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Investigating the effect of temperature on the breakdown of starch by amylase.

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Introduction

Investigating the effect of temperature on the breakdown of starch by amylase Planning The aim of this experiment is to investigate how effectively the enzyme amylase breaks down starch at different temperatures, and therefore to find the optimum temperature of amylase. Background theory relevant to this investigation involves enzymes in general, amylase itself and kinetic theory. Enzymes are a class of proteins which catalyse chemical reactions. Unlike nonbiological catalysts such as charcoal and platinum, which often need harsh extremes of temperature and pH, enzymes must work in the mild conditions of a cell in the body, at approximately 40oC and at a pH between 6.5 and 7.5. When compared with inorganic catalysts, enzymes are different in their rate of reaction (often 106 to 1012 the rate of the uncatalysed reaction) and in their specificity, their ability to act selectively on a small group of chemically similar substances. Chemicals changed by enzyme-catalysed reactions are called the substrates of that enzyme, and they fit into the active site of the enzyme, where the reaction takes place, in a lock-and-key mechanism. The products of the reaction then leave the active site, freeing it up for more similar reactions to take place. Amylase is an enzyme found in various places in the body including in the saliva and in the pancreas. It acts on starch, a polysaccharide, breaking it down into maltose, a disaccharide. Kinetic theory is the idea that, when a substance is heated, its molecules, having been supplied with energy, move around faster. ...read more.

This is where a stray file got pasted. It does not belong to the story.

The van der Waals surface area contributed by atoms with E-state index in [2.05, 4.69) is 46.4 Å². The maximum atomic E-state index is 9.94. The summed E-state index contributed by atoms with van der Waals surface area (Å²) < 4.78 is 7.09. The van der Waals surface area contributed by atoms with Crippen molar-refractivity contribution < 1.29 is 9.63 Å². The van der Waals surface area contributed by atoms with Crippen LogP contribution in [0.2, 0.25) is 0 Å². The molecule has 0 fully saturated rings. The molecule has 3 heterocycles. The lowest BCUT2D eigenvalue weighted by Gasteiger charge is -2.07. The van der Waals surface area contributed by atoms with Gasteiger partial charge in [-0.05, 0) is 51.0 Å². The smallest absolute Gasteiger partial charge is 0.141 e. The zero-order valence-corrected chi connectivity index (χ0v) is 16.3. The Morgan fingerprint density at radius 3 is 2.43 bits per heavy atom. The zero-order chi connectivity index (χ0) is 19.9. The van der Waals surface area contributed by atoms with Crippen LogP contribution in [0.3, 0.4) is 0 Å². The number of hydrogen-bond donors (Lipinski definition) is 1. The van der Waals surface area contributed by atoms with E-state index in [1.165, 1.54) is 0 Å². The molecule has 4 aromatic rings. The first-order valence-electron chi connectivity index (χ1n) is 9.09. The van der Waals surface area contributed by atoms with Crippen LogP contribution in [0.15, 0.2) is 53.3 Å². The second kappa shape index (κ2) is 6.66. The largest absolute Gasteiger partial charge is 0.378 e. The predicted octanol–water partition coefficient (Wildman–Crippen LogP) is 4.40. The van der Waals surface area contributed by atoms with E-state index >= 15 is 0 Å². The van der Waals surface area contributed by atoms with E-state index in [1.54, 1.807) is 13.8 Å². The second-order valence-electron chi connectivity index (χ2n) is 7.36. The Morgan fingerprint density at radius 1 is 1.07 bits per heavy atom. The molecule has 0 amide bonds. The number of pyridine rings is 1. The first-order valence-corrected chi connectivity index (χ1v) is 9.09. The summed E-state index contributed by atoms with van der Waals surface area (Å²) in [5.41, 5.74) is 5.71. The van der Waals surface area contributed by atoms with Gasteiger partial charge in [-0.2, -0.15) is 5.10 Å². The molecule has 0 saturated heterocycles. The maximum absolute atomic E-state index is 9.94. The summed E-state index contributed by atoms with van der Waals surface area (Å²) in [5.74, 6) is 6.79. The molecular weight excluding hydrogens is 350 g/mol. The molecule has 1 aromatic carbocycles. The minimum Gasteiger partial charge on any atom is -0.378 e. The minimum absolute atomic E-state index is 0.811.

Middle

A separate beaker was set up in which iodine solution was mixed with maltose. As maltose is produced when amylase digests starch, this would give an indication of the colour that the iodine would turn when there was no remaining starch in the test tube but just maltose. A sample was taken every minute and the same procedure repeated, until the iodine had reached the colour in the beaker, at which point it would be evident that there was no more starch. The time at which the starch had all been digested was recorded. This process was repeated twice for each of the temperatures 20oC, 30oC, 40oC, 50oC, 60oC and 70oC. Throughout the experiment, thermometers were used in each water bath to ensure that the temperatures remained constant. The following results were obtained: Temperature (oC) Time taken for starch to disappear (t minutes) 1/t 1 2 Average 20 9 15 12 0.0833 30 7 10 8.5 0.1176 40 5 6 5.5 0.1818 50 6 10 8 0.125 60 6* 12 12 0.0833 70 6* Denatures Denatures Denatures * these anomalous results omitted from averages Analysing Evidence In order to show the effectiveness of the enzyme rather than the time it takes to digest the starch, the inverse of the time taken to digest the starch was plotted on the y-axis, with temperature on the x-axis: The graph shows that, between temperatures of 20oC and 40oC, the efficiency of the enzyme increases with temperature. However, the graph between these points is a curve so the efficiency of the enzyme is not proportional to the temperature. ...read more.

Conclusion